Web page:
Cheryl Abel, Sheila Seed, Kaelen Dunican
MCPHS University
School of Pharmacy- W/M
• Describe a teaching design for exclusions to
self-care
• Identify the successes and challenges of
teaching design
• Incorporate “Grey Areas” into teaching
NMA Conference
February 20, 2016
Background
Objectives
• Self-Care Therapeutics
Exclusion to SelfCare
– Stand-alone course
– Team taught
– Case-based learning
Pharmacologic
Treatment
• Definitions:
Non-Pharm
Treatment
– “Grey-area”
– Treatment with referral
Methods
Strategy:
• Use standardized tables
Goals:
• Improve student knowledge
• Improve ability to make clinical decisions
Textbook Exclusions to Self-Care
Within Figure 5-1: Self-care of headache.
• 3 Standardized Tables
– Table 1: Exclusions to Self-Care
– Table 2: Non-Pharmacologic Treatment with
Referral
– Table 3: Non-Prescription Treatment with Referral
Exclusions to Self-Care
Severe head pain
Headaches that persist for 10 days with or without treatment
Last trimester of pregnancy
<8 years old
High fever or signs of serious infection
History of liver disease or ≥3 alcoholic drinks per day
Headache associated with underlying pathology (secondary headache), except for
minor sinus headache
Symptoms consistent with migraine, but no formal diagnosis of migraine headaches
Wilkinson JJ. Chapter 5. Headache. Handbook of Nonprescription Drugs 2015.
Available at: http://www.pharmacylibrary.com/abstract/811522. Accessed January 4, 2016.
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N
N
Y
STAT
N
N
< 8 years of age
Y
STAT
N
N
High fever or signs of serious infection
Y
STAT
N
N
Headache associated with underlying
pathology
Y
STAT
N
N
Last trimester of pregnancy
Y
STAT
N
N
History of liver disease or ≥3 alcoholic drinks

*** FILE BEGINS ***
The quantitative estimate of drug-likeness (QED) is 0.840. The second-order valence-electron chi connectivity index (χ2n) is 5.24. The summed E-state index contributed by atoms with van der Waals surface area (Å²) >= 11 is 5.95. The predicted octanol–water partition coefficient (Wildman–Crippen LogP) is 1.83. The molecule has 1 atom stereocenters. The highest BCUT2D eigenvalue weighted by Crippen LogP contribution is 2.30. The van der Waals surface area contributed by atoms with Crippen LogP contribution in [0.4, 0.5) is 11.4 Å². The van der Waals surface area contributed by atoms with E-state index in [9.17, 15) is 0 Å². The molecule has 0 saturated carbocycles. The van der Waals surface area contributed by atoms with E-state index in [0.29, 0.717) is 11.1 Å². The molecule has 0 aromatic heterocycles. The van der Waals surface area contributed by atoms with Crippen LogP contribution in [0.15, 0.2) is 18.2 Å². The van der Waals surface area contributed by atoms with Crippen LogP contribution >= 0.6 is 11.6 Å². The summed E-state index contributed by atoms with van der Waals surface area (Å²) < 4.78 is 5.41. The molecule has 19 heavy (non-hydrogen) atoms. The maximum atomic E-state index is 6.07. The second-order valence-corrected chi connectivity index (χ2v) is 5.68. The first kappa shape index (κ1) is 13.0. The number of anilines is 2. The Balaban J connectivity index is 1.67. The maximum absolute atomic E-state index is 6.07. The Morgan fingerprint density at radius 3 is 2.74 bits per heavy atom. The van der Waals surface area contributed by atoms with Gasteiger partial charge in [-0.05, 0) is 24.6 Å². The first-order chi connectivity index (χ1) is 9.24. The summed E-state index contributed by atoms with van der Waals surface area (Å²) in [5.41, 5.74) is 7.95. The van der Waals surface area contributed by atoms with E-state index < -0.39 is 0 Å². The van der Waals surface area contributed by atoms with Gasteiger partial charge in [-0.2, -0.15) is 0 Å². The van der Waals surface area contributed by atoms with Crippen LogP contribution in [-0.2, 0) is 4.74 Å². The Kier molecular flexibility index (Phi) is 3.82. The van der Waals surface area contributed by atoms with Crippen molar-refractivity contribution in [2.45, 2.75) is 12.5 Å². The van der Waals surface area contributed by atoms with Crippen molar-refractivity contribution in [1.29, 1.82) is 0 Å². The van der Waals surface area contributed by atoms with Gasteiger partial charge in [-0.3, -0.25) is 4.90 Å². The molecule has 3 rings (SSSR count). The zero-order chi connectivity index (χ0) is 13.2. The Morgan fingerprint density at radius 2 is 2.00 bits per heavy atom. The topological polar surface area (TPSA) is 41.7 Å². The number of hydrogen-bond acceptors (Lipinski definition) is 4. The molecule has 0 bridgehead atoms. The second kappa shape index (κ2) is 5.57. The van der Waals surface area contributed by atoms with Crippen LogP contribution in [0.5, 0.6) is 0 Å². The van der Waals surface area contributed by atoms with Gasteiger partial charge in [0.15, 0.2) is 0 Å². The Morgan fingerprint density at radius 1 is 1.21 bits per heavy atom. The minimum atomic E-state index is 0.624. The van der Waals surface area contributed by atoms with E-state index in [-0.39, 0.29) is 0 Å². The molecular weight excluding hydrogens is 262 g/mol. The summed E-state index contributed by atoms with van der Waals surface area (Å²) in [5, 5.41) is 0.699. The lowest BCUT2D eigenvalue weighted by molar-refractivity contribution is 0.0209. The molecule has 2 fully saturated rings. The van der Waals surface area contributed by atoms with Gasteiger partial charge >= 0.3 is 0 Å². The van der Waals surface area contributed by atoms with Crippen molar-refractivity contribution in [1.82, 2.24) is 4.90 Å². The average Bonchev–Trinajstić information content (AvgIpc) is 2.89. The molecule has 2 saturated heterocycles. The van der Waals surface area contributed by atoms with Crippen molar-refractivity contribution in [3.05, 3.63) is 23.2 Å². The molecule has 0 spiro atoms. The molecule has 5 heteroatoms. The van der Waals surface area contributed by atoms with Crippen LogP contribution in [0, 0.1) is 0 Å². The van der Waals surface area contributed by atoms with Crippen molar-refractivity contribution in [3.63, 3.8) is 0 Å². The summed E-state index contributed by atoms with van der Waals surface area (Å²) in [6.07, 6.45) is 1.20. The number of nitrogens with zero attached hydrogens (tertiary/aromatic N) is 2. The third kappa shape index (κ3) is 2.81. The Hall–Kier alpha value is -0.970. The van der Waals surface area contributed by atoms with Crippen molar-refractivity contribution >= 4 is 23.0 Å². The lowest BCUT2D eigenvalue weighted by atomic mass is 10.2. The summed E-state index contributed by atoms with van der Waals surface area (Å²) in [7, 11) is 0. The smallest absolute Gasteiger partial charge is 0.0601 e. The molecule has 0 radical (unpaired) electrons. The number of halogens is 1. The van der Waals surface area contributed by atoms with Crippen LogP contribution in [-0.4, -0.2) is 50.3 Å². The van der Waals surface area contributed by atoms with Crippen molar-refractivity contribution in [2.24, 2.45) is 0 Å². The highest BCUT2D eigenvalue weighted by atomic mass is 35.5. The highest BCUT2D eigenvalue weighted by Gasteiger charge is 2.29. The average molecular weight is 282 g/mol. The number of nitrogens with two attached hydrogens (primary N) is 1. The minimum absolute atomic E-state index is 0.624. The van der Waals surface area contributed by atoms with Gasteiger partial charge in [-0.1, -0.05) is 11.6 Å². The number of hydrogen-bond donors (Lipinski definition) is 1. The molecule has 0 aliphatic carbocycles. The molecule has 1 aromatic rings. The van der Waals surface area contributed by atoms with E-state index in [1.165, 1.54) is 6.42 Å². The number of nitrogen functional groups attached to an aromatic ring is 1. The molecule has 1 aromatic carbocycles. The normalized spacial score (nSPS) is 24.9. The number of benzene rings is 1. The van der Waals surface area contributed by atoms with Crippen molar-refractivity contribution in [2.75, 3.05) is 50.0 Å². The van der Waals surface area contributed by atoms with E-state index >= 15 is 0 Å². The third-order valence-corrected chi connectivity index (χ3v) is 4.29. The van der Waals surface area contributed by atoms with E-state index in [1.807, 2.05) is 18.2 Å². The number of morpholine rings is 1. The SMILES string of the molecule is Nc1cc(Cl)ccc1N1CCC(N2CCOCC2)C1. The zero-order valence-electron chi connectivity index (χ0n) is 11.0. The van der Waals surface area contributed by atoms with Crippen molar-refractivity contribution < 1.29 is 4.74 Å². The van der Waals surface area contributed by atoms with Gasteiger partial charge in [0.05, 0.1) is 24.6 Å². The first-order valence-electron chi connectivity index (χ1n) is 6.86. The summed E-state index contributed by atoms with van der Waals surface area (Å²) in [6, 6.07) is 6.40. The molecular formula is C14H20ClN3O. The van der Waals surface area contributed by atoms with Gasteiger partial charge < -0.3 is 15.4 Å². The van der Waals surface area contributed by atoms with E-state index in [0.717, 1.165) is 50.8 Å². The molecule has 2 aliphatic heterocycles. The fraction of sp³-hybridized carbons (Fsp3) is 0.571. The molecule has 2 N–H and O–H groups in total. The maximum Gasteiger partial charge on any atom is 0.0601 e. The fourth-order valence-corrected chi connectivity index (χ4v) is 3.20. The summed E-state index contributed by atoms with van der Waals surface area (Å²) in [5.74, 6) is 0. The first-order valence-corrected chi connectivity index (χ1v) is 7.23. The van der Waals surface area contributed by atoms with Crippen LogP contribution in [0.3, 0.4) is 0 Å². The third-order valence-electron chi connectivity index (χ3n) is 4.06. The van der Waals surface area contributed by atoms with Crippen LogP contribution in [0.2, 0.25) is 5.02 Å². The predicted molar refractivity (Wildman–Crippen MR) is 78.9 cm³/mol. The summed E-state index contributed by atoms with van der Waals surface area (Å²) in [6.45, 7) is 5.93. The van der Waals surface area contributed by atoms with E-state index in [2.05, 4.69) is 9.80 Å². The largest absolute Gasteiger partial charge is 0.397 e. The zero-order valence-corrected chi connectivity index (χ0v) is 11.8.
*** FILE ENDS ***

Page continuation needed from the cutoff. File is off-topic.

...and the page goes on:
per day
Non-Rx
Medication
Non-Pharm
(Y/N)
Establish that the patient is an
appropriate self care candidate
Referral to
provider/
when?
Table 3: Non-Prescription Treatment
with Referral
Symptoms consistent with migraine, but no
formal diagnosis of migraine headaches
Y
Y
Y
*Patients with uncontrolled high blood
pressure or diabetes
Y
Y
Y
Y
Y
Non-Rx
Medication
Y
STAT
Headaches that persist for 10 days with or
without treatment
Establish that the patient is an
appropriate self care candidate
Non-Pharm
(Y/N)
Severe Head Pain
Table 2: Non-Pharmacologic Treatment
with Referral
Referral to
provider/
when?
Non-Rx
Medication
Non-Pharm
(Y/N)
Establish that the patient is an
appropriate self care candidate
Referral to
provider/
when?
Table 1: Exclusions to Self-Care
N
Results
Challenges
• Student perception
– Critical course evaluations
• Consistency
– Clinical judgement
Successes
• Student perception
– IPPE rotation feedback
– Implementation of concept
– Comfortability
Neither exam grades nor overall course grades differed
Excerpts from Course Evaluations
Excerpts from IPPE Feedback
• “The exclusion criteria is absolutely horrible.
Very confusing and almost impossible to learn.
I recommend taking out the nonpharmacologic treatment with referral
section.”
• “I do not think that putting exclusions to self
care and treatments with referral into tables
was a successful idea.”
• “This class I believe is one of the most helpful
classes not only for me working as an intern,
but as IPPE rotations”
• “We all noticed that there are grey areas and
we will have to figure out how to handle them
when we start working.”
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2/20/2016
Implications
• Standardized approach
• Introduction to clinical judgement
• Flipped classroom
QUESTIONS?
3
1/12/2016
OBJECTIVES
EVERYONE WANTS TO
BE A MOVIE STAR
MELISSA MATTISON, PHARM D
• EXPLAIN ADDITIONAL WAYS TO ENGAGE STUDENTS THROUGH
ACTIVE LEARNING
• DEVELOP A PLAN FOR INSTITUTING VIDEO INTO THE CLASSROOM
• CREATE A VIDEOMMERCIAL USING SUGGESTED TOOLS
CLINICAL ASSISTANT PROFESSOR
WESTERN NEW ENGLAND UNIVERSITY
WHO, WHAT, WHERE, WHEN, AND
HOW
• 75 STUDENTS IN A REQUIRED 3 CREDIT SELF-CARE THERAPEUTICS
CLASS
• CREATE A COMMERCIAL FROM A LIST OF TOPICS PRESENTED IN CLASS
• IDEALLY 90 SECONDS OR LESS
• INCLUDE ACTIVE INGREDIENT(S), USES, WARNINGS, DIRECTIONS
• SHOULD BE CREATIVE, ENGAGING, FACTUAL
• DECIDE YOUR TARGET AUDIENCE
WILL I BE GRADED ON THIS?
TAKING RESPONSIBILITY FOR THE TOPIC
• YES! AND TESTED ON IT TOO!
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1/12/2016
Dig a little deeper…
BENEFITS?
FUTURE PLANS…
• MOVE VIDEOMMERCIALS TO BEGINNING OF EACH CLASS OVER THE
ENTIRE SEMESTER
• CONTINUE TO WRITE SOME EXAM QUESTIONS FROM
VIDEOMMERCIALS
• HOLD EACH GROUP RESPONSIBLE FOR CHOSEN MATERIAL
• EXPLAIN ACTIVE LEARNING EARLY ON IN THE SEMESTER
2
Student Awareness of
Celebrity Endorsements
in Self-Care
Cortney M. Mospan, PharmD, BCACP
Nonprescription Medicines Academy
February 20th, 2016
Faculty Disclosure